US Secretary of State Mike Pompeo speaks during a press briefing in Washington DC on February 1, 2019. (Photo: Xinhua)
In the latest harsh rebuttal by Chinese officials to US Secretary of State Mike Pompeo's accusation against China's engagement in Latin America, a Chinese diplomat said on Tuesday that China will not force Latin America to pick sides between China and the US, calling the US official and media hype on the matter slanderous to China and "an insult" to the wisdom of China and Latin American countries.
"China will never force Latin America to 'take sides' between China and the US, nor does it want the current Sino-US disputes to affect China-Latin America relations," Zhao Bentang, director-general of the Department of Latin American and Caribbean Affairs at China's Ministry of Foreign Affairs, said in an interview with the Global Times on Tuesday.
He also refuted the allegations made by Pompeo during his trip to Santiago on Friday about China "creating chaos and breeding corruption" in Latin America, and urged the US to objectively view China-Latin America ties.
Zhao said Pompeo's comments are the "latest version" of US rhetoric aimed at slandering China and selling it to Latin American countries over the past year.
According to Zhao, the US had been cooking up theories that China is engaged in "new imperialism" and "predatory economics" in the first half of last year and failing to achieve an echo. It is now upgrading accusations by saying China is "creating chaos and breeding corruption" in the region.
The rhetoric is untrue and Latin American countries will not buy it, he said, saying that the US will continue to cook up new theories against China.
Zhao said the real idea behind these remarks is that the US is afraid of "losing control of Latin America." They hope that Latin American countries are "always children who will never grow up" or cooperate with other countries, and that the US is "always their parent."
Although China has absolutely no strategic intention to "encircle" the US through Latin America, the US has now decided that China, as long as it exists, poses a threat to the US in Latin America. It is this attitude that has left the problem unresolved, Zhao noted.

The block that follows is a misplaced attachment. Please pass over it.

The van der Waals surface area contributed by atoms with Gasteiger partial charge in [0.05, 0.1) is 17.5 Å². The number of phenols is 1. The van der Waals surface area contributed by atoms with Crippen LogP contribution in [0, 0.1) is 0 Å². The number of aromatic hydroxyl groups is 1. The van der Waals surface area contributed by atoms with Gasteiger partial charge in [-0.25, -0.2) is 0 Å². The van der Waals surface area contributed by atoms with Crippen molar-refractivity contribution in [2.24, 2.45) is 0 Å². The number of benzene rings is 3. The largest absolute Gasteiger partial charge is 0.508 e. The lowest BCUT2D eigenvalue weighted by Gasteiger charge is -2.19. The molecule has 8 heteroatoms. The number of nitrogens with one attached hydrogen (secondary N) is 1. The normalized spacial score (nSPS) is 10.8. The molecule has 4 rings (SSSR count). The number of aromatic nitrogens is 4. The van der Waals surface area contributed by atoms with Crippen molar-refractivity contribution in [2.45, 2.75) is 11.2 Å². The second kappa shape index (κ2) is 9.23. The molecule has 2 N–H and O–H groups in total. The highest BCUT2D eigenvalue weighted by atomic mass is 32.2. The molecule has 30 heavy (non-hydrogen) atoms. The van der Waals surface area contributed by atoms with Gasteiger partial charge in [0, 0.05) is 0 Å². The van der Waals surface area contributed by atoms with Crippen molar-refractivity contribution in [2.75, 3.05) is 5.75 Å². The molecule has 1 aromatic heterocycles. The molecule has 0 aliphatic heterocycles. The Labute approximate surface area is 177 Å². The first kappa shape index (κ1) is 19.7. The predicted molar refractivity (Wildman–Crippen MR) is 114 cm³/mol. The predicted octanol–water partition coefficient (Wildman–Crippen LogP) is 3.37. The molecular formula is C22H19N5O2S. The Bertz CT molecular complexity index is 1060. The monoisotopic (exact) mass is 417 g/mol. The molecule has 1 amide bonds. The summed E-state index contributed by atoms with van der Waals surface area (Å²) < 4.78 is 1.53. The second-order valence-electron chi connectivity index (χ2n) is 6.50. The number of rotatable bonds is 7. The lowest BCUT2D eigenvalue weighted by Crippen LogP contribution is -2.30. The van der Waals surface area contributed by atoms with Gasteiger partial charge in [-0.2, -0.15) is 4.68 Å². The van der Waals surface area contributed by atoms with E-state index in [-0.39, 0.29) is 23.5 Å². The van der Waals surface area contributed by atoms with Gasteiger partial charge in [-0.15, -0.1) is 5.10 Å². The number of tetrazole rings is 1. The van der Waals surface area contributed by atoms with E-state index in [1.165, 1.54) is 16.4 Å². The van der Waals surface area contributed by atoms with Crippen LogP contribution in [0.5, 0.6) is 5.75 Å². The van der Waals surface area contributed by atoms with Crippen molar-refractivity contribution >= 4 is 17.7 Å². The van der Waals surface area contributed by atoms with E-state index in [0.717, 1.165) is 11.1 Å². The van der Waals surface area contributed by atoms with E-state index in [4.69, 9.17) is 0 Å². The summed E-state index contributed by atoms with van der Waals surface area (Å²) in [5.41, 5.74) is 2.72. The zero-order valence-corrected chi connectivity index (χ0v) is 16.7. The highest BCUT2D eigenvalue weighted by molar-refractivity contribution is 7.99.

Zhao's comments marked the latest scathing criticism from senior Chinese diplomats against Pompeo over Latin American affairs in the past three days. On Sunday, Chinese Ambassador to Chile Xu Bu slammed Pompeo's "malicious" accusation against China, saying "Pompeo has lost his mind and gone too far." Chinese Foreign Ministry spokesperson Lu Kang also refuted Pompeo's accusations on Monday, calling his remarks "irresponsible" and "groundless" accusations.
On Friday, Pompeo accused the China-proposed Belt and Road Initiative (BRI) of "lacking transparency" and creating a "debt trap" and singled out the Coca Codo Sinclair Hydropower Project constructed by a Chinese firm in Ecuador as a "failed project."
Responding to this, Zhao said that the BRI is increasingly welcomed and recognized by Latin American countries. At the second ministerial meeting for China and the Community of Latin American and Caribbean States (CELAC) Forum last year, China and Latin American countries issued a special statement on jointly building the BRI, expressing their strong desire to strengthen regional connectivity and achieve self-reliance and development.
"The large-scale projects of Chinese enterprises in Latin America are generally carried out through international bidding, and China's investment and financing are not targeted at the fiscal expenditure of relevant countries, but specific projects. It will not increase the financial burden of the host country," Zhao said.
Zhao said the hydropower project in Ecuador is of good construction quality and has withstood the test of the 7.8-magnitude earthquake that hit Ecuador in 2016. The project not only meets one-third of the electricity demand of Ecuador, but also transforms the country from an electricity power importer to an exporter.
According to Zhao, the vast majority of Latin American countries will send delegations to the second Belt and Road Forum for International Cooperation in Beijing at the end of this month and the second import expo in the second half of the year.
On the situation in Venezuela, Zhao, also China's former envoy to Venezuela, does not think that the disagreement between China and some Latin American countries over whether to support Venezuelan President Maduro will bring a negative impact to China-Latin America relations.
Latin America's position on Venezuela is essentially to support the stability and development of Venezuela and to avoid chaos in the country which would affect regional stability. The US, on the other hand, is attempting to overthrow the Maduro government.
"China adheres to the principle and supports Venezuela's position of peacefully resolving the conflict and seeking its own stable development. China has more common ground with Latin American countries and is naturally understood by all sides in Latin America," Zhao said.